Countdown to Indians’ 2020 Opening Day – 71 (Johnny Hodapp)
Countdown to Indians’ 2020 Opening Day – 70 (James Karinchak, George Kontos)
Countdown to Indians’ 2020 Opening Day – 69 (Luis Medina)
Countdown to Indians’ 2020 Opening Day – 68 (Jefry Rodriguez, others)
Countdown to Indians’ 2020 Opening Day – 67 (Aaron Civale, others)
Countdown to Indians’ 2020 Opening Day – 66 (Yasiel Puig, others)
Countdown to Indians’ 2020 Opening Day – 65 (Zach Plesac, others)
Countdown to Indians’ 2020 Opening Day – 64 (Tom Kramer, others)
Countdown to Indians’ 2020 Opening Day – 63 (Josh Smith, others)
Countdown to Indians’ 2020 Opening Day – 62 (Nick Wittgren, others)
Countdown to Indians’ 2020 Opening Day – 61 (Dan Otero, others)
Countdown to Indians’ 2020 Opening Day – 60 (Jhonny Peralta, others)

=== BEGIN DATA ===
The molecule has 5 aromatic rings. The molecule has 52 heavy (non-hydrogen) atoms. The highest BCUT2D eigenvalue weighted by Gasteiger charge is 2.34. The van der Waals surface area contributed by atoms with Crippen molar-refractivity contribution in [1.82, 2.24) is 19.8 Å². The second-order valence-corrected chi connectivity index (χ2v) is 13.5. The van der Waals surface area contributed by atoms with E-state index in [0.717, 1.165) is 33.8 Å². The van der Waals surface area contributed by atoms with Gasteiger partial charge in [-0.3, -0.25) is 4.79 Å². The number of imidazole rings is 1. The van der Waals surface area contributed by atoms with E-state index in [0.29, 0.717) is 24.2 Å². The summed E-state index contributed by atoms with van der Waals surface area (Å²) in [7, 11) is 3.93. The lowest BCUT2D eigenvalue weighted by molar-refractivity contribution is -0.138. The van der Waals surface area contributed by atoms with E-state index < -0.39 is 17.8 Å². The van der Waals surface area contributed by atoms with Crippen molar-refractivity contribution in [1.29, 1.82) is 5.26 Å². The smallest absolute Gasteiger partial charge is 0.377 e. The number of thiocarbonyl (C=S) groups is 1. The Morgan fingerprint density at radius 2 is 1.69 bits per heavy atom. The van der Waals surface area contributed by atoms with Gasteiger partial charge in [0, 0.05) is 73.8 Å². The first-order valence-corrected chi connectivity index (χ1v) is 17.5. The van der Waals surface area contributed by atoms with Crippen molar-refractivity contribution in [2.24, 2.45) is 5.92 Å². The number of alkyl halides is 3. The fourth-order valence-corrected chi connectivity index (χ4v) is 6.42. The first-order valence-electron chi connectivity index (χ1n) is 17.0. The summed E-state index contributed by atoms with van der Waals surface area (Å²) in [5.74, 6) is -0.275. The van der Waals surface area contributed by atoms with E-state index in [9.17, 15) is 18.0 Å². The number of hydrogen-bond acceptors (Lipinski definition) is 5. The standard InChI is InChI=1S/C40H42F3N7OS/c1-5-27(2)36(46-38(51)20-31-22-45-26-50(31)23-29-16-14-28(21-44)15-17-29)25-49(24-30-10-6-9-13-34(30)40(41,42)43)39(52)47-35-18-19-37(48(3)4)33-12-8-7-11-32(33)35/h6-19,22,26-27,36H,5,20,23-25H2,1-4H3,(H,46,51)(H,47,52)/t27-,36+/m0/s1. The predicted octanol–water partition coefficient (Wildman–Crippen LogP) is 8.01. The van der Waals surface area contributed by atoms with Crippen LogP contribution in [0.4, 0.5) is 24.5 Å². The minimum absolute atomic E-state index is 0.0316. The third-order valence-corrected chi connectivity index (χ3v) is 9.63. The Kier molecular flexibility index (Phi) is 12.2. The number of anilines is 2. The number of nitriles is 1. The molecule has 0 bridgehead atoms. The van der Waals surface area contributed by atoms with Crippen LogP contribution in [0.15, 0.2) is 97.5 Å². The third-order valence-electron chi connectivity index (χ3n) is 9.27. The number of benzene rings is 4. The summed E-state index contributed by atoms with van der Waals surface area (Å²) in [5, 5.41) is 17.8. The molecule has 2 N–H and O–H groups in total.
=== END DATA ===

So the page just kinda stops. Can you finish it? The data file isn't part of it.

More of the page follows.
Countdown to Indians’ 2020 Opening Day – 59 (Carlos Carrasco)
Countdown to Indians’ 2020 Opening Day – 58 (Neil Ramirez, others)
Countdown to Indians’ 2020 Opening Day – 57 (Shane Bieber)
Countdown to Indians’ 2020 Opening Day – 56 (Cody Anderson)
Countdown to Indians’ 2020 Opening Day – 55 (Roberto Perez)
Countdown to Indians’ 2020 Opening Day – 54 (Hunter Wood)
Countdown to Indians’ 2020 Opening Day – 53 (Logan Allen)
Countdown to Indians’ 2020 Opening Day – 52 (Mike Clevinger)
Countdown to Indians’ 2020 Opening Day – 51 (numerous)
Countdown to Indians’ 2020 Opening Day – 50 (James Hoyt, others)
Countdown to Indians’ 2020 Opening Day – 49 (Tyler Olson, others)
Countdown to Indians’ 2020 Opening Day – 48 (Emmanuel Clase, others)
Countdown to Indians’ 2020 Opening Day – 47 (Trevor Bauer)